The crush of tourists — often standing five deep at crosswalks in Times Square, Herald Square and on Fifth Avenue — may be frustrating to New Yorkers trying to get from point A to B, but the money they’re dropping in the city is buoying the retail in those areas and pushing rents increasingly higher.
This month, as many in the New York City retail world are preparing to head to Las Vegas for the annual ICSC retail conference RECon, The Real Deal ranked the top 20 highest-grossing retail properties in Manhattan and looked at which owners are raking in the most money from among those top-grossing assets.
To do so, we used data from the research firm Genesis Computer Consultants, which compiles information from property income and expense filings with the city, as well as from news reports and industry sources.
The ranking found that retail investor Jeff Sutton, either alone or in partnership with SL Green Realty, took in the most overall retail rental revenue within those top properties, with five assets raking in a combined $125 million. He was followed by Vornado Realty Trust, which has five properties producing $111 million annually.
Meanwhile, for individual properties, Rockefeller Center, the GM Building, a collection of Fifth Avenue buildings, and the Time Warner Center led the pack. (The ranking counted properties that were part of a mall as well as adjacent properties owned by the same landlord, as single properties.)
The large square footage that the city’s top retail players own, especially when concentrated in a single building or neighborhood, gives them enormous leverage to cherry-pick tenants and determine the future of each shopping destination.
“These guys are all, in a way, pioneers,” said Robin Abrams, an executive vice president at the retail-focused brokerage Lansco. “They had the vision and they understand retail.”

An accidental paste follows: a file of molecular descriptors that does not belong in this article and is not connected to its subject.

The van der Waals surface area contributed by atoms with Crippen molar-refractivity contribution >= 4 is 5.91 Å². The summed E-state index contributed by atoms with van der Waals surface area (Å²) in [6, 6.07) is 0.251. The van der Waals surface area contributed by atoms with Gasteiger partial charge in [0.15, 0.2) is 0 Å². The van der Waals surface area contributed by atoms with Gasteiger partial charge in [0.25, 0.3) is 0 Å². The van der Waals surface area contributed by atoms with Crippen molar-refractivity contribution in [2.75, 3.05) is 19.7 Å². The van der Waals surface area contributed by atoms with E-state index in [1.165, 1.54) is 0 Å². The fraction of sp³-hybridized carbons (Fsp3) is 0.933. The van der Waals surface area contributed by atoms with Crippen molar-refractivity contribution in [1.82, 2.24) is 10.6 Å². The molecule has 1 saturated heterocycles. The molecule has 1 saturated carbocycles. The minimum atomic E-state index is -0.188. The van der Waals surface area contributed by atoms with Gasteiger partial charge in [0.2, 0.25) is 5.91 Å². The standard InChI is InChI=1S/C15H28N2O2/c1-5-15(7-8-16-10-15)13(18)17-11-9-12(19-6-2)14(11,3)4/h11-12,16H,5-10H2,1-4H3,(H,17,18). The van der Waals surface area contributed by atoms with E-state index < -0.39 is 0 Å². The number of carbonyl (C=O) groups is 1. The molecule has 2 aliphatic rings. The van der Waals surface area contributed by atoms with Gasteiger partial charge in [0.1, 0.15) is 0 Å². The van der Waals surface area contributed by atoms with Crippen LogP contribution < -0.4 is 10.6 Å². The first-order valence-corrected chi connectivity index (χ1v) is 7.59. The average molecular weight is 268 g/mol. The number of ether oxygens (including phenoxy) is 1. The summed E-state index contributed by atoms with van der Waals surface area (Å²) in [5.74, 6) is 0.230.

While tenants may complain about the astronomical rent increases that these property owners sometimes demand, those who own large blocks of retail space have a competitive advantage when it comes to achieving higher rental rates. That’s because they often own key properties in high-demand areas of the city and tenants have limited options of other owners to sign on with.
“You can make a market by controlling big chunks of it,” explained Robert Futterman, CEO of the retail brokerage RKF. His firm represents landlords such as Silverstein Properties, Extell Development and Milstein Properties.
In addition, controlling large blocks of retail space can be used to very precisely coordinate — or “curate,” as retail insiders say — certain types of tenants, in turn increasing the value of rents.
“If you have a one-off [tenant] with [retail] neighbors that are not synergistic, it can devalue the building,” Abrams said.
On the other hand, the sky-high revenue that those landlords are bringing in may come as a form of incentive for owners of underperforming properties nearby, said investment sales broker Adelaide Polsinelli, of Eastern Consolidated.
“The guy sitting next door maybe says, ‘I can do that,’ and will dust off the cobwebs of the old building” to try and reposition it, Polsinelli said.
Rolling in revenue
The New York City retail sector has never been stronger. Leases are setting records, retail condos are at the top of many investors’ wish lists, and new mega-store complexes are coming down the pike.